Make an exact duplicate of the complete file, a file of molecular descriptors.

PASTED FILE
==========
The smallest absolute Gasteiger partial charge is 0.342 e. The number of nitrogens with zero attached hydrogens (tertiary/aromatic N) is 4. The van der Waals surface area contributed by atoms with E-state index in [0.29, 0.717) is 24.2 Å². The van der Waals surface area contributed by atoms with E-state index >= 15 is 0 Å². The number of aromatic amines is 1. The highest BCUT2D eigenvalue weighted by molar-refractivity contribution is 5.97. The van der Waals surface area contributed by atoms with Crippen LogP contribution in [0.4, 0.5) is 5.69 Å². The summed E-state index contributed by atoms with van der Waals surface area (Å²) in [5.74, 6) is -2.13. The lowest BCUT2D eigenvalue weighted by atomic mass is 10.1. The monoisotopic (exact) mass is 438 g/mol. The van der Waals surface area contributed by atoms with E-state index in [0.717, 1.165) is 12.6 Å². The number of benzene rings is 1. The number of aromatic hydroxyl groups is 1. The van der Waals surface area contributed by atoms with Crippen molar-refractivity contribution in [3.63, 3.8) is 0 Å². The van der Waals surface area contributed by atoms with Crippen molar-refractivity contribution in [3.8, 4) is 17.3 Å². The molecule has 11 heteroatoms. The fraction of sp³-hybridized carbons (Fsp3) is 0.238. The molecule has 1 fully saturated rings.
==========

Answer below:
The smallest absolute Gasteiger partial charge is 0.342 e. The number of nitrogens with zero attached hydrogens (tertiary/aromatic N) is 4. The van der Waals surface area contributed by atoms with E-state index in [0.29, 0.717) is 24.2 Å². The van der Waals surface area contributed by atoms with E-state index >= 15 is 0 Å². The number of aromatic amines is 1. The highest BCUT2D eigenvalue weighted by molar-refractivity contribution is 5.97. The van der Waals surface area contributed by atoms with Crippen LogP contribution in [0.4, 0.5) is 5.69 Å². The summed E-state index contributed by atoms with van der Waals surface area (Å²) in [5.74, 6) is -2.13. The lowest BCUT2D eigenvalue weighted by atomic mass is 10.1. The monoisotopic (exact) mass is 438 g/mol. The van der Waals surface area contributed by atoms with E-state index in [0.717, 1.165) is 12.6 Å². The number of benzene rings is 1. The number of aromatic hydroxyl groups is 1. The van der Waals surface area contributed by atoms with Crippen molar-refractivity contribution in [3.63, 3.8) is 0 Å². The van der Waals surface area contributed by atoms with Crippen molar-refractivity contribution in [3.8, 4) is 17.3 Å². The molecule has 11 heteroatoms. The fraction of sp³-hybridized carbons (Fsp3) is 0.238. The molecule has 1 fully saturated rings.